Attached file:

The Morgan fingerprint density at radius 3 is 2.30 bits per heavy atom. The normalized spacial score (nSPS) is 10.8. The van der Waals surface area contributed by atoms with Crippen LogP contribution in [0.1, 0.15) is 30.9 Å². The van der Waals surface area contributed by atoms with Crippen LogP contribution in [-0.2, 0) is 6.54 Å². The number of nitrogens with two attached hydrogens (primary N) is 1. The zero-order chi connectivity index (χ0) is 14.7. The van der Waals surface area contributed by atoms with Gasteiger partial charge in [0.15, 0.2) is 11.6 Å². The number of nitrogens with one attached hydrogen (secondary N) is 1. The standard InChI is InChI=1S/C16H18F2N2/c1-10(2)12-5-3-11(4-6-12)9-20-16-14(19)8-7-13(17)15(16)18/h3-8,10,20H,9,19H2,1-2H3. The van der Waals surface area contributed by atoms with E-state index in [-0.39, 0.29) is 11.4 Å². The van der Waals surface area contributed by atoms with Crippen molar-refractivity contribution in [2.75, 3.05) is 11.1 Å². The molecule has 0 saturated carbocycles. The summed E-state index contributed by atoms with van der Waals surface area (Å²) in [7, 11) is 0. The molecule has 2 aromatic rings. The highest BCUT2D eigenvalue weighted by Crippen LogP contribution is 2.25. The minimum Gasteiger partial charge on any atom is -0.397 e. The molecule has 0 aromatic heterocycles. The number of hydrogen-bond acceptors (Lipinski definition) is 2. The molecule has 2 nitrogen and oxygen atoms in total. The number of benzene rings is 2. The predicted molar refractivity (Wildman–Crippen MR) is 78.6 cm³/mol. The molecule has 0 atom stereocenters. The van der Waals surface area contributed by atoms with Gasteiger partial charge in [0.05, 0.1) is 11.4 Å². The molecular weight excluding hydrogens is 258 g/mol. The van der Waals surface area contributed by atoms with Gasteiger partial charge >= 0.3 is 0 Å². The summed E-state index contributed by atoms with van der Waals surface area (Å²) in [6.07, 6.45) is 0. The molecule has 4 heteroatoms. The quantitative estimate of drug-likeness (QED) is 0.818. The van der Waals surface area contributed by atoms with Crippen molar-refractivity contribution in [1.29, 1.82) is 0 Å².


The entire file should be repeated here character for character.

The Morgan fingerprint density at radius 3 is 2.30 bits per heavy atom. The normalized spacial score (nSPS) is 10.8. The van der Waals surface area contributed by atoms with Crippen LogP contribution in [0.1, 0.15) is 30.9 Å². The van der Waals surface area contributed by atoms with Crippen LogP contribution in [-0.2, 0) is 6.54 Å². The number of nitrogens with two attached hydrogens (primary N) is 1. The zero-order chi connectivity index (χ0) is 14.7. The van der Waals surface area contributed by atoms with Gasteiger partial charge in [0.15, 0.2) is 11.6 Å². The number of nitrogens with one attached hydrogen (secondary N) is 1. The standard InChI is InChI=1S/C16H18F2N2/c1-10(2)12-5-3-11(4-6-12)9-20-16-14(19)8-7-13(17)15(16)18/h3-8,10,20H,9,19H2,1-2H3. The van der Waals surface area contributed by atoms with E-state index in [-0.39, 0.29) is 11.4 Å². The van der Waals surface area contributed by atoms with Crippen molar-refractivity contribution in [2.75, 3.05) is 11.1 Å². The molecule has 0 saturated carbocycles. The summed E-state index contributed by atoms with van der Waals surface area (Å²) in [7, 11) is 0. The molecule has 2 aromatic rings. The highest BCUT2D eigenvalue weighted by Crippen LogP contribution is 2.25. The minimum Gasteiger partial charge on any atom is -0.397 e. The molecule has 0 aromatic heterocycles. The number of hydrogen-bond acceptors (Lipinski definition) is 2. The molecule has 2 nitrogen and oxygen atoms in total. The number of benzene rings is 2. The predicted molar refractivity (Wildman–Crippen MR) is 78.6 cm³/mol. The molecule has 0 atom stereocenters. The van der Waals surface area contributed by atoms with Gasteiger partial charge in [0.05, 0.1) is 11.4 Å². The molecular weight excluding hydrogens is 258 g/mol. The van der Waals surface area contributed by atoms with Gasteiger partial charge >= 0.3 is 0 Å². The summed E-state index contributed by atoms with van der Waals surface area (Å²) in [6.07, 6.45) is 0. The molecule has 4 heteroatoms. The quantitative estimate of drug-likeness (QED) is 0.818. The van der Waals surface area contributed by atoms with Crippen molar-refractivity contribution in [1.29, 1.82) is 0 Å².